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(January 11, 2011—Toronto, ON) Researchers at the Samuel Lunenfeld Research Institute of Mount Sinai Hospital have shown in an animal model that use of sitagliptin (Januvia®), a relatively new treatment for type 2 diabetes, does not adversely affect bone quality and would not be expected to increase the risk of fractures—a risk seen with some other commonly used type 2 diabetes drugs, such as pioglitazone or rosiglitazone.
The study was published online last month in the leading medical journal Endocrinology.

People with type 2 diabetes have an increased risk of fracture that can be worsened by treatment with thiazolidinediones—a commonly used class of drugs that includes rosiglitazone (Avandia®) and pioglitazone (Actos®). Thiazolidinediones have been widely used, and help the body better use insulin and reduce the development of diabetes in at-risk patients. However, this therapeutic benefit has also been associated with significant adverse effects including reduced bone mineral density and increased risk of fracture, especially in women.
“Our findings contrasting the different actions of anti-diabetic agents such as sitagliptin versus pioglitazone on bone quality in an animal model provide new information about how different anti-diabetic agents affect the skeleton,” said clinician-scientist Dr. Daniel Drucker, Lunenfeld Senior Investigator and Director of the Banting & Best Diabetes Centre at the University of Toronto. “We would predict that if these findings are confirmed in human studies, sitagliptin is much less likely to have adverse effects on bone than thiazolidinediones such as pioglitazone.”     
“We know from related studies that organ systems don’t function in isolation,” said Dr. Marc Grynpas, Lunenfeld Senior Investigator and a leading expert in osteoporosis. “They interact with each other. For example, bone cells have insulin receptors and can be susceptible to the effects of anti-diabetic agents. So this was part of the rationale for this study.”  
In 2008, sitagliptin was approved in Canada for the treatment of type 2 diabetes. The drug belongs to a class of agents called DPP-4 inhibitors that inhibit the enzyme dipeptidyl peptidase 4 (DPP-4). This enzyme breaks down specific gastrointestinal hormones that are released in response to a meal, promoting the release of insulin and driving blood glucose levels toward normal. However until now, the effects of sitagliptin on bone quality, and hence risk of fracture, was unknown. 
Using what is termed a two-armed experimental design, Drs. Drucker and Grynpas compared the effects of pioglitazone and sitagliptin on bone quality in preclinical models of diabetes and insulin resistance, mimicking the clinical scenario under which anti-diabetic agents are commonly used. The researchers also assessed bone quality in a model in which the molecular target of sitagliptin (DPP-4) had been genetically inactivated.
The study also examined the effects of pioglitazone and sitagliptin in females who had been ovariectomized (i.e., their ovaries were surgically removed). This condition produces estrogen deficiency and serves as a model for evaluating drug action in a hormonal setting—similar to that which occurs in postmenopausal women. (Most of the limb fractures seen in diabetic patients after treatment with thiazolidinediones were in post-menopausal women.)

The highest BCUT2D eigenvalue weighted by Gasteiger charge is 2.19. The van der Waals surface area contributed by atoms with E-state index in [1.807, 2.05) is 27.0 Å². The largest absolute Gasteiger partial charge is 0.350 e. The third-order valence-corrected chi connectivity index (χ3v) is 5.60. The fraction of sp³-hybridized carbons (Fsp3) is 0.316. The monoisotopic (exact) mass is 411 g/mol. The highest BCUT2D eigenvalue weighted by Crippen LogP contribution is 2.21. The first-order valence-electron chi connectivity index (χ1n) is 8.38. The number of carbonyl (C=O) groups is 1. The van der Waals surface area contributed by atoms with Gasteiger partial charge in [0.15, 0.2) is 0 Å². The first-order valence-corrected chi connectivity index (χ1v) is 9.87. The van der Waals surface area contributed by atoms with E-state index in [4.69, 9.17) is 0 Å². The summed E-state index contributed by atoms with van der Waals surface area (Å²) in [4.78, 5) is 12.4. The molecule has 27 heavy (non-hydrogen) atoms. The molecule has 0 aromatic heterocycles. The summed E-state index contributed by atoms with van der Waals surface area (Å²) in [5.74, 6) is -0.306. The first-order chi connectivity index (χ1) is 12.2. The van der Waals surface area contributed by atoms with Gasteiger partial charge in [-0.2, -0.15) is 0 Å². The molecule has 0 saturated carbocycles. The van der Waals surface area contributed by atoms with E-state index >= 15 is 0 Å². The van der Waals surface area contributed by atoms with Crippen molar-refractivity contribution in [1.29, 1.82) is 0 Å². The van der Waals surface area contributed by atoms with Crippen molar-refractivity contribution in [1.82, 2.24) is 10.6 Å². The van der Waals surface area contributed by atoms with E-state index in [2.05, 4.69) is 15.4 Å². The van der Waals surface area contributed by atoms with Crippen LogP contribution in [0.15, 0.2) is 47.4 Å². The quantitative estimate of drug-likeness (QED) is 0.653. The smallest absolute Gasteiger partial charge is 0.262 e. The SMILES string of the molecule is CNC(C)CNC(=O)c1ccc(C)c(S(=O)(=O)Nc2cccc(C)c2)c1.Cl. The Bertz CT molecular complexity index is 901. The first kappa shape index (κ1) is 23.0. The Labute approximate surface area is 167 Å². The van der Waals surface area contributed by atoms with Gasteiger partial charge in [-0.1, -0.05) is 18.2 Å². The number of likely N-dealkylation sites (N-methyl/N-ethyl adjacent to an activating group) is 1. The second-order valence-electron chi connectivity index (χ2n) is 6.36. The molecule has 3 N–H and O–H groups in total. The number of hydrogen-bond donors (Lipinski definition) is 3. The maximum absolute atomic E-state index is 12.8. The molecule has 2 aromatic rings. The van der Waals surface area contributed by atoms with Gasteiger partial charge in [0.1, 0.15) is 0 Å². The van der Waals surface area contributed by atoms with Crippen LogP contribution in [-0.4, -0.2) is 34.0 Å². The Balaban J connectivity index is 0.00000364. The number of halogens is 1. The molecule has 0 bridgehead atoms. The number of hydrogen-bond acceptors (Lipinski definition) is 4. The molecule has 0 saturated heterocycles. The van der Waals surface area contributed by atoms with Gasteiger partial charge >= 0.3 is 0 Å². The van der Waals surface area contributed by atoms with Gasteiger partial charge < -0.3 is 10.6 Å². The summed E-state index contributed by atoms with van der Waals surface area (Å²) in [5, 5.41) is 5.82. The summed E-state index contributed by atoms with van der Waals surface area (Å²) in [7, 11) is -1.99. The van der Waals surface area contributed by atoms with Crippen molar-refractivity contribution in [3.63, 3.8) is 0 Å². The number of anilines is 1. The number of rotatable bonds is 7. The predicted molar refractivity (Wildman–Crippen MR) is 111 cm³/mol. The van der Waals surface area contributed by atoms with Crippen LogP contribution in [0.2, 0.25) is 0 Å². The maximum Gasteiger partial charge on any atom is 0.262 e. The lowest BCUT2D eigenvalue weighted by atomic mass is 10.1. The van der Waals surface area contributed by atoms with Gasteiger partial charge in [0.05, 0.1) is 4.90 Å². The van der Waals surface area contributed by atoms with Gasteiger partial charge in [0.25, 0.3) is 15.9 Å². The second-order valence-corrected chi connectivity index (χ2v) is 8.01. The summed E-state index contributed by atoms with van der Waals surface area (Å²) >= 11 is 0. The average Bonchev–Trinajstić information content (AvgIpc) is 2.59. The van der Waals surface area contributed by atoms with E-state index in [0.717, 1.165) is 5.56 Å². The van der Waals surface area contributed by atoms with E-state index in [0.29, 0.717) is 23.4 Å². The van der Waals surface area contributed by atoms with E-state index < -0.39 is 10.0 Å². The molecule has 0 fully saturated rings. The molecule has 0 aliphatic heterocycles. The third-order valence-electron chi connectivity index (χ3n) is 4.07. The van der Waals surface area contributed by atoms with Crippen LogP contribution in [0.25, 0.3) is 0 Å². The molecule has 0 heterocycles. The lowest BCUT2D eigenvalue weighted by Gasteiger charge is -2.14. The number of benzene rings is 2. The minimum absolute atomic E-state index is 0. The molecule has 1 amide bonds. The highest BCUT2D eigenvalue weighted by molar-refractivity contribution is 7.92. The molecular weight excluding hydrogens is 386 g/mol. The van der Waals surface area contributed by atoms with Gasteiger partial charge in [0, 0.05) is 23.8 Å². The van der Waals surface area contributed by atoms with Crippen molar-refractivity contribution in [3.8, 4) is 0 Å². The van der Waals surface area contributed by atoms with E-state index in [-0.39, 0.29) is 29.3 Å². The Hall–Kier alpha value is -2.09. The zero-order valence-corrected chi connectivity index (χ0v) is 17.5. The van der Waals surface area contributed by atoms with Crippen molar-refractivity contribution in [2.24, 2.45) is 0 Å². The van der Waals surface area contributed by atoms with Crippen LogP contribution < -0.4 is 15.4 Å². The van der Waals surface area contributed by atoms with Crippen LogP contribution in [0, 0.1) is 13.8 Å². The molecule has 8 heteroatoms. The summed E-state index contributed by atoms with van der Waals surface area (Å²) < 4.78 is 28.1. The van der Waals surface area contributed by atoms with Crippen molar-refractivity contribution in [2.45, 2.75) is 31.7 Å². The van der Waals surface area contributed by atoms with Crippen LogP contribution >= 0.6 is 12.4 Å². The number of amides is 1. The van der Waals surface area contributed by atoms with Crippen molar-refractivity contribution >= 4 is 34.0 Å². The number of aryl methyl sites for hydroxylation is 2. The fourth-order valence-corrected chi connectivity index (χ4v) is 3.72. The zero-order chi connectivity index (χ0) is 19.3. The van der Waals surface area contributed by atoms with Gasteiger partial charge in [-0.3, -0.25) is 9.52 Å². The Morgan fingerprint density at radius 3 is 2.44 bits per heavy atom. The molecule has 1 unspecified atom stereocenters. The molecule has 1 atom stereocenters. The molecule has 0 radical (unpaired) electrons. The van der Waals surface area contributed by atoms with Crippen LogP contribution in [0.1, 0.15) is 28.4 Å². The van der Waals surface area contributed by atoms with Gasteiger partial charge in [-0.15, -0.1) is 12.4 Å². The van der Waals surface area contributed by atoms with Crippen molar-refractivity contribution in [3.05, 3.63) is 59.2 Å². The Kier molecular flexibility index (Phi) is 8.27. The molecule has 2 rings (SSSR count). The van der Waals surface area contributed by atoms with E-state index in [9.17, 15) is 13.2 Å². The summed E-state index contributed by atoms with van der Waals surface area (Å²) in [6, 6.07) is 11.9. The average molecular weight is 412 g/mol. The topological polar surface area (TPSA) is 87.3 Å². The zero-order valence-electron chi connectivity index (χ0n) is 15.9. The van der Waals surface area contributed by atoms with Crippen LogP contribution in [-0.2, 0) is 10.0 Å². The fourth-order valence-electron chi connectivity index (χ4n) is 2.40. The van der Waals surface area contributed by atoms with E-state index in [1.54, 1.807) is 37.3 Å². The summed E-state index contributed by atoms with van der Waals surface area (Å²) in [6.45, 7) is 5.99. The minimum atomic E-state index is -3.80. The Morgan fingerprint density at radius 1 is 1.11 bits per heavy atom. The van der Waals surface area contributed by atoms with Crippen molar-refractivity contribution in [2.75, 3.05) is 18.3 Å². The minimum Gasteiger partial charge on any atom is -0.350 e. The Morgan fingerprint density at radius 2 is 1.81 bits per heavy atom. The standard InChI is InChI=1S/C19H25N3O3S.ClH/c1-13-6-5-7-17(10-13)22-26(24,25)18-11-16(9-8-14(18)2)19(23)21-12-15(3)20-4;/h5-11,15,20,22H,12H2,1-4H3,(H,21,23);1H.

By comparing the effects of both medications in animals in which DPP-4 was either chemically inhibited (i.e., using sitagliptin) or genetically ablated (i.e., in the DPP-4 ‘knock-out’ animal model), Drs. Drucker and Grynpas could obtain complementary lines of evidence about the consequences of reducing or eliminating DPP-4 activity on bone quality.
“We believe this was the most interesting aspect of the study,” said Dr. Grynpas. “In knock-out animals, you can often only assess the impact on bone quality when you ovariectomize. So the genetic ablation was a novel component of the study complementing the use of the DPP-4 inhibitor in normal animals.”
Results showed that sitagliptin had no negative effects on bone (as measured by bone mineral density and content, mechanical testing, and bone progenitor cell numbers). In contrast, deleterious effects on bone quality were seen in animals treated with pioglitazone, including the presence of ‘fatty’ bone marrow, reductions in vertebral bone strength, as well as reduced vertebral bone mineral density and a slowed rate of bone deposition (the latter effects were seen in males only). No significant adverse effects on bone were seen in animals that carried an inactivated DPP-4 gene.
Drs. Drucker and Grynpas noted that clinical studies will be required to fully understand the effects of sitagliptin on bone quality and risk of fracture in people with diabetes. 
Diabetes has reached epidemic proportions worldwide and is a leading cause of heart disease, stroke, blindness, kidney failure and limb amputation. Several studies have shown that lifestyle changes and appropriate pharmacologic therapy can significantly reduce the development of type 2 diabetes in people at risk of the disease.
The study was supported by grants from the Canadian Diabetes Association, the Canadian Institutes of Health Research, and Merck Frosst Canada.



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